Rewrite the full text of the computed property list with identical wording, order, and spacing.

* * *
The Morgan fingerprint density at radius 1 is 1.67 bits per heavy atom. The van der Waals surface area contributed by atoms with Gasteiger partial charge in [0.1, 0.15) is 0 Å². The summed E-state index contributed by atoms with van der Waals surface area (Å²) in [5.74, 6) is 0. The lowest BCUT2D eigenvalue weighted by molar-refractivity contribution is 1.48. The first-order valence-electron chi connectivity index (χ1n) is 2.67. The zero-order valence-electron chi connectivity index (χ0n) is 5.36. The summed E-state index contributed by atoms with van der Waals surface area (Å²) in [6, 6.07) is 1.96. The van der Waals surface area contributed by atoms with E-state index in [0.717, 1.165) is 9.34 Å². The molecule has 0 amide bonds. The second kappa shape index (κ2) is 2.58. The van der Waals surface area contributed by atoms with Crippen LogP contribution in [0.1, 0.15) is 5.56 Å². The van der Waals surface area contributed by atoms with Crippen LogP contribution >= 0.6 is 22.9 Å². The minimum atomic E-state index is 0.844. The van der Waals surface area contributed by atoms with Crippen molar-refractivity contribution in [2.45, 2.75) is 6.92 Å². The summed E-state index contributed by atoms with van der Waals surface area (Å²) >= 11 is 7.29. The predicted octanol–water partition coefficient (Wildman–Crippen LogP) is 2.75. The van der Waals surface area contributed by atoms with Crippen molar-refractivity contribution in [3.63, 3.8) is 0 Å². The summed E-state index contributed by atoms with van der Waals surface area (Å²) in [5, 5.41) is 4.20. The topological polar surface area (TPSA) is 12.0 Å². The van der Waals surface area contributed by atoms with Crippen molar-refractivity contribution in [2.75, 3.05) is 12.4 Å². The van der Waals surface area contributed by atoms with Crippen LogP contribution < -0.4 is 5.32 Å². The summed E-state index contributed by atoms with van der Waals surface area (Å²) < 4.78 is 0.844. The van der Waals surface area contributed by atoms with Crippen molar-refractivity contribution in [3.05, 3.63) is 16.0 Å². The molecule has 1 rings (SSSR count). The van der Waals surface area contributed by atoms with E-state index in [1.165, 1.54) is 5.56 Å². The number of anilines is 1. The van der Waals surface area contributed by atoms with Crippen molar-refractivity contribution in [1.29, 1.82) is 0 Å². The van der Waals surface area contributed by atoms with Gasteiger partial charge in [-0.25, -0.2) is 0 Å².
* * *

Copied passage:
The Morgan fingerprint density at radius 1 is 1.67 bits per heavy atom. The van der Waals surface area contributed by atoms with Gasteiger partial charge in [0.1, 0.15) is 0 Å². The summed E-state index contributed by atoms with van der Waals surface area (Å²) in [5.74, 6) is 0. The lowest BCUT2D eigenvalue weighted by molar-refractivity contribution is 1.48. The first-order valence-electron chi connectivity index (χ1n) is 2.67. The zero-order valence-electron chi connectivity index (χ0n) is 5.36. The summed E-state index contributed by atoms with van der Waals surface area (Å²) in [6, 6.07) is 1.96. The van der Waals surface area contributed by atoms with E-state index in [0.717, 1.165) is 9.34 Å². The molecule has 0 amide bonds. The second kappa shape index (κ2) is 2.58. The van der Waals surface area contributed by atoms with Crippen LogP contribution in [0.1, 0.15) is 5.56 Å². The van der Waals surface area contributed by atoms with Crippen LogP contribution >= 0.6 is 22.9 Å². The minimum atomic E-state index is 0.844. The van der Waals surface area contributed by atoms with Crippen molar-refractivity contribution in [2.45, 2.75) is 6.92 Å². The summed E-state index contributed by atoms with van der Waals surface area (Å²) >= 11 is 7.29. The predicted octanol–water partition coefficient (Wildman–Crippen LogP) is 2.75. The van der Waals surface area contributed by atoms with Crippen molar-refractivity contribution in [3.63, 3.8) is 0 Å². The summed E-state index contributed by atoms with van der Waals surface area (Å²) in [5, 5.41) is 4.20. The topological polar surface area (TPSA) is 12.0 Å². The van der Waals surface area contributed by atoms with Crippen molar-refractivity contribution in [2.75, 3.05) is 12.4 Å². The van der Waals surface area contributed by atoms with Crippen LogP contribution < -0.4 is 5.32 Å². The summed E-state index contributed by atoms with van der Waals surface area (Å²) < 4.78 is 0.844. The van der Waals surface area contributed by atoms with Crippen molar-refractivity contribution in [3.05, 3.63) is 16.0 Å². The molecule has 1 rings (SSSR count). The van der Waals surface area contributed by atoms with E-state index in [1.165, 1.54) is 5.56 Å². The number of anilines is 1. The van der Waals surface area contributed by atoms with Crippen molar-refractivity contribution in [1.29, 1.82) is 0 Å². The van der Waals surface area contributed by atoms with Gasteiger partial charge in [-0.25, -0.2) is 0 Å².